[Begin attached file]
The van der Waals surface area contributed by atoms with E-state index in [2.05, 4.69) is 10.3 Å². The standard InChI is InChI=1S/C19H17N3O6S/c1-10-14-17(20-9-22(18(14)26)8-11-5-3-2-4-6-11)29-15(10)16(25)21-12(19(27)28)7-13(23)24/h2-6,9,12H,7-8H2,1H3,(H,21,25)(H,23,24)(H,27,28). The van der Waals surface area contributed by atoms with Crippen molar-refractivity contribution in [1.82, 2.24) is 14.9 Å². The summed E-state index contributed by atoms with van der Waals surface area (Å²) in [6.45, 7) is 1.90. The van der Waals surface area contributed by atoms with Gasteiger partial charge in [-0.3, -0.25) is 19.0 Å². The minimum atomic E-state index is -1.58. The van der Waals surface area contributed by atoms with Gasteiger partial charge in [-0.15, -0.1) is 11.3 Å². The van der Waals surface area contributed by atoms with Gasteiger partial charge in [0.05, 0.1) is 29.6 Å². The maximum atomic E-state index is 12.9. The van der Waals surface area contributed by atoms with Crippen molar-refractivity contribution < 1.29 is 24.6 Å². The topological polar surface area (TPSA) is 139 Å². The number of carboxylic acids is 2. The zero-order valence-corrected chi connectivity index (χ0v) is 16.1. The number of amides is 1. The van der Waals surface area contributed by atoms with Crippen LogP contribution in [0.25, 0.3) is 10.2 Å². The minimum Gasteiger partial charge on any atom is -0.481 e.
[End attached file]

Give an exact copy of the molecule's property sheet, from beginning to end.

The van der Waals surface area contributed by atoms with E-state index in [2.05, 4.69) is 10.3 Å². The standard InChI is InChI=1S/C19H17N3O6S/c1-10-14-17(20-9-22(18(14)26)8-11-5-3-2-4-6-11)29-15(10)16(25)21-12(19(27)28)7-13(23)24/h2-6,9,12H,7-8H2,1H3,(H,21,25)(H,23,24)(H,27,28). The van der Waals surface area contributed by atoms with Crippen molar-refractivity contribution in [1.82, 2.24) is 14.9 Å². The summed E-state index contributed by atoms with van der Waals surface area (Å²) in [6.45, 7) is 1.90. The van der Waals surface area contributed by atoms with Gasteiger partial charge in [-0.3, -0.25) is 19.0 Å². The minimum atomic E-state index is -1.58. The van der Waals surface area contributed by atoms with Gasteiger partial charge in [-0.15, -0.1) is 11.3 Å². The van der Waals surface area contributed by atoms with Gasteiger partial charge in [0.05, 0.1) is 29.6 Å². The maximum atomic E-state index is 12.9. The van der Waals surface area contributed by atoms with Crippen molar-refractivity contribution < 1.29 is 24.6 Å². The topological polar surface area (TPSA) is 139 Å². The number of carboxylic acids is 2. The zero-order valence-corrected chi connectivity index (χ0v) is 16.1. The number of amides is 1. The van der Waals surface area contributed by atoms with Crippen LogP contribution in [0.25, 0.3) is 10.2 Å². The minimum Gasteiger partial charge on any atom is -0.481 e.